Hacker News new | comments | show | ask | jobs | submit login

> Tech people I know generally agree that patents and copyright stifle innovation.

How do copyrights stifle innovation?

I just heard a great example on the radio the other day. The piece O Fortuna was written by Carl Orff in 1936. In 1991, fifty five years later Orff's family sued to keep the Belgian group Apotheosis from releasing a heavily sampled version.

Now I don't know exactly how much the Apotheosis version adds to the body of culture. Most new music is crap, after all. But it does represent artistic innovation, and it was definitely stifled.

If someone had asked, "how do patents stifle innovation?", we'd get a thread full of stories of independent developers and startups with useful products being sued because some tiny detail of their product, likely some de rigueur aspect of modern UI, violated some obscure patent. Nest vs. Honeywell might be a good example.

What you have in those stories are cases of valuable enterprises that usually benefited in no way from the disclosures in the original patent; the patentholder and the "violator" are usually standing on the shoulders of the exact same giant.

So, what's the equivalent scenario for copyright? The a band called Apotheosis couldn't do a remix of O Fortuna? One supposes there's a valid case to be made that we're all somewhat worse off for not having access to that remix... but it's hard to put it on the same plane as a startup being sued out of existence because something they designed and implemented was inherently fenced off by a patent monopoly.

So what's the better example?

His example is copyright stifling culture. That's a separate issue.

As far as stifling innovation, one only needs to look at the recording companies. The resistance to new technologies, easier ways of accessing "content" - that's definitely restricted by the application of copyright laws. One recent example is Zediva. Copyright then ends up concentrating on a few companies that were able to make deals, rather than ones that are continually innovating in technology. Look at how long it took to get "legal" access to The Beatles music as MP3s.

I don't think you can see copyright as not stifling innovation in those areas.

But, I suppose, we could argue that it's just the horrible overapplication of copyright laws that are stifling innovation. A weaker copyright system would probably work out just fine.

If you look at the parent I think agreement on the patent issue is implied. Certainly patent damage is more obvious and is more important in terms of the advancement of technology and increased standard of living.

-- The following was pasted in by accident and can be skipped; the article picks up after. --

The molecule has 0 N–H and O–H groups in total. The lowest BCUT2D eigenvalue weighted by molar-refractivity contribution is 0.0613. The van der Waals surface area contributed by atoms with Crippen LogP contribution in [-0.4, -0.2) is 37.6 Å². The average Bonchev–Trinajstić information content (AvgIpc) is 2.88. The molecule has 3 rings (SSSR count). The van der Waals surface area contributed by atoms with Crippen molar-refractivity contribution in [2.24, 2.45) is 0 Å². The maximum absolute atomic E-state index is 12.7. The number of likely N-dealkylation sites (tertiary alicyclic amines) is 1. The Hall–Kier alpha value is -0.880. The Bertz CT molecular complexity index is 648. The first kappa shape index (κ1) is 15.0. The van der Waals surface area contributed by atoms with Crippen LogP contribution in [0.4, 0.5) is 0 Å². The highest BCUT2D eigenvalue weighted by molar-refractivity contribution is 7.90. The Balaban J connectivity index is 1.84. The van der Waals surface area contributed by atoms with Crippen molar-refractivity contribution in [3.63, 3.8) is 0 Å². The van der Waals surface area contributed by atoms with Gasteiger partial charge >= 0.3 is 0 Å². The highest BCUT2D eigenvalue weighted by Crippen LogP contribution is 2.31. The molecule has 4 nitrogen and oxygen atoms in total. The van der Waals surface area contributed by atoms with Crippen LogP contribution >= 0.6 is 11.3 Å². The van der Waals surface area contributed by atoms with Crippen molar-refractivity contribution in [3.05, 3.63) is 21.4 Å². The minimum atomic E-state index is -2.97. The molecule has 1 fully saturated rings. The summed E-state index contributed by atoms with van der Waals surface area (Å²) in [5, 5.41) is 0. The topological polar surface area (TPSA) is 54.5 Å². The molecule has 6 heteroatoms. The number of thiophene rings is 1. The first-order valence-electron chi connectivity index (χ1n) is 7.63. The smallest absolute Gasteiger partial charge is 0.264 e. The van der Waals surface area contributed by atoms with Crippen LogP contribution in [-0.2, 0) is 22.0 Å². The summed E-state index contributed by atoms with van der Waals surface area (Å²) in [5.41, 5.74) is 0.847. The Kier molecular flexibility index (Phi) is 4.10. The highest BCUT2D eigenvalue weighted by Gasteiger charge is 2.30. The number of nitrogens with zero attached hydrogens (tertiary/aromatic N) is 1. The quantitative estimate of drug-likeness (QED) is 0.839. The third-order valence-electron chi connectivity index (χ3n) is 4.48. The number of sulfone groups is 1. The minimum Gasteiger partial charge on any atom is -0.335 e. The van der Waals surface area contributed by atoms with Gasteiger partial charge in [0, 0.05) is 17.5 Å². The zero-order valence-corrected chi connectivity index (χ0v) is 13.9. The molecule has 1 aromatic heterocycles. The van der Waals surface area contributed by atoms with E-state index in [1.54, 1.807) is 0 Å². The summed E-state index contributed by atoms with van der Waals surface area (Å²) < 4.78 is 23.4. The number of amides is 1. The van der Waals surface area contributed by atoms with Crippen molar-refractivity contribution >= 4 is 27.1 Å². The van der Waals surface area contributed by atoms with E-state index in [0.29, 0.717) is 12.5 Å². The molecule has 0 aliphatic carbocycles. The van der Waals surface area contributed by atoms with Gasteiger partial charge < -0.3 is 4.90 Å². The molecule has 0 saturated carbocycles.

But that doesn't mean copyrights don't stifle cultural innovation. It's just that most people don't care as much about the cultural stuff. O Fortuna is a particularly good example because the words to which Orff set his music were in the public domain, having been written centuries ago. His work could not have been created if the poem was still under copyright.

I just think of all the wasted man-hours - probably centuries - of developers' time reimplementing existing software because the existing one isn't supported anymore and/or lacks some secondary features, and of course it can't be adapted or improved by anyone else.

Of course, that's more to do with it not being FOSS than just being copyrighted.

Interestingly, that's the same piece of music that got KMFDM's Naïve album in trouble[1]: the original version had to be deleted and the album was unavailable for more than 10 years. A new version titled Naïve/Hell to Go and missing the O Fortuna sample was later released.

[1] https://en.wikipedia.org/wiki/Na%C3%AFve_%28album%29

Nothing goes into the public domain anymore.

Copyright hampers rapid repackaging of ideas, which is a major vector for innovation. Wagner's Ring Cycle plot was a refactor - a repackaging of existing stories and ideas. Much of Handel's _Israel in Egypt_ (and many other works) is a repackaging of earlier tunes. Bach's Goldberg variations remixes then-popular tunes.

Consider cross-pollination. Nintendo wanted incidental background music for tetris. They found some tunes in the public domain, and wrote some themselves. Only possible when there's a public domain. The game isn't about the music, but the fact that they could mix good music in made it better.

They encourage the closed-source model.

Closed-software cannot be used as a basis for innovation and improvement by people who could innovate and improve it, if given the chance.

Guidelines | FAQ | Support | API | Security | Lists | Bookmarklet | DMCA | Apply to YC | Contact